Many believe they simply cannot afford retirement
by Erin KleinMs. Klein is Supervisor of Country Financial Company’s Capital Management Company Sales and Business Solutions. Connect with her at Erin.Klein@countryfinancial.com
Only 17 percent of women believe it’s very likely they’ll have enough resources to live comfortably in retirement (and nearly one in five say they won’t be able to afford retirement at all).
Those concerning findings are from a recent COUNTRY Financial Security Index®, a semiannual survey of 1,000 U.S. adults measuring the overall sense of financial security in the United States. The findings reflect the life hurdles U.S. women face that often vary from men, and require women to think differently about planning for retirement to insure their security.
This is especially true for working women with families, and more so for those who are also single. Many women balance family life, including caring for young children and/or aging parents, with active careers.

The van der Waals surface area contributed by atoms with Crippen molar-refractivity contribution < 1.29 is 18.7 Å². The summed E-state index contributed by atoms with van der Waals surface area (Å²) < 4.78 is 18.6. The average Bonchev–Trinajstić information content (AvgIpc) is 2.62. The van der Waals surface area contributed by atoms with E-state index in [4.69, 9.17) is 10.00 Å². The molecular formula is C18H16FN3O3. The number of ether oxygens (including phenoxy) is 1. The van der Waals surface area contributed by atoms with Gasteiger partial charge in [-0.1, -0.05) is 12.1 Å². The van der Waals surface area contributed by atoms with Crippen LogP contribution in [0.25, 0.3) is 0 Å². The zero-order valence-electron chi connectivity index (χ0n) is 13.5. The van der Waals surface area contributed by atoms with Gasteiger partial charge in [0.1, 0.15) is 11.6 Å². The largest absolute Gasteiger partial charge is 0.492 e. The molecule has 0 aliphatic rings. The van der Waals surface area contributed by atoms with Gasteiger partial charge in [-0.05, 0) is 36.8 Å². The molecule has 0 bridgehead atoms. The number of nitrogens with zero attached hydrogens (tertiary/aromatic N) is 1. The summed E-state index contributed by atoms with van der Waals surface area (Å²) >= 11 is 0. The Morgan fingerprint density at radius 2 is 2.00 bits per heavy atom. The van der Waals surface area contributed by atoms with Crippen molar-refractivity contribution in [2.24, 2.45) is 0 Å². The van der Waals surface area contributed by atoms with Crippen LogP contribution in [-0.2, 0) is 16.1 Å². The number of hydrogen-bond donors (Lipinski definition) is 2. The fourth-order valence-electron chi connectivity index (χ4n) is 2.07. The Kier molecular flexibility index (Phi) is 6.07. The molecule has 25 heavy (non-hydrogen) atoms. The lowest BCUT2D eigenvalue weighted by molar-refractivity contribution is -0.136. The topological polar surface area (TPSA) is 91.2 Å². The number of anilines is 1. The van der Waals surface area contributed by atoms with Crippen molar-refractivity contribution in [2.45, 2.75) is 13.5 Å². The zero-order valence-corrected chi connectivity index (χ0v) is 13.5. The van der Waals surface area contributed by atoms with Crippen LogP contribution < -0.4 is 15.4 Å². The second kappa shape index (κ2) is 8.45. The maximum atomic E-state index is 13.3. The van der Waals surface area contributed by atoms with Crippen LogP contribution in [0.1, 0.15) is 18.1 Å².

When it comes to money matters, women also have to create a financial plan that addresses how to pay for their children’s college education, while saving for a comfortable retirement.
These realities prove challenging for women especially when it comes to saving for retirement. Women often face obstacles that men do not, including less earning potential, possible time off to raise children and a longer lifespan (for women ages 25 to 50, it is between 81.9 and 83.2 years old). In general, women live longer and earn less than men.
Bottom Line: Women must save more
Therefore, the bottom-line is women need to be saving more than men.
We have found that large financial burdens weigh more on women. With the cost of college education continuing to rise and longevity extending their lives, women are unsure about their ability to cover the costs. Among other things:
- Over one-in-three women surveyed feel significantly less likely they will have enough money and resources to enjoy a comfortable retirement.
- Women are twice as likely to feel significantly less confident than men – 35 percent versus 16 percent – that they will have resources to send children to college.
Current economic and financial uncertainties aren’t helping women feel more positive. For example, nearly half of women (49 percent) didn’t add to their savings or investments over the most recent two-month period, compared to 41 percent of men. To top it off, more women are also less confident they will be able to pay their debts as they come due.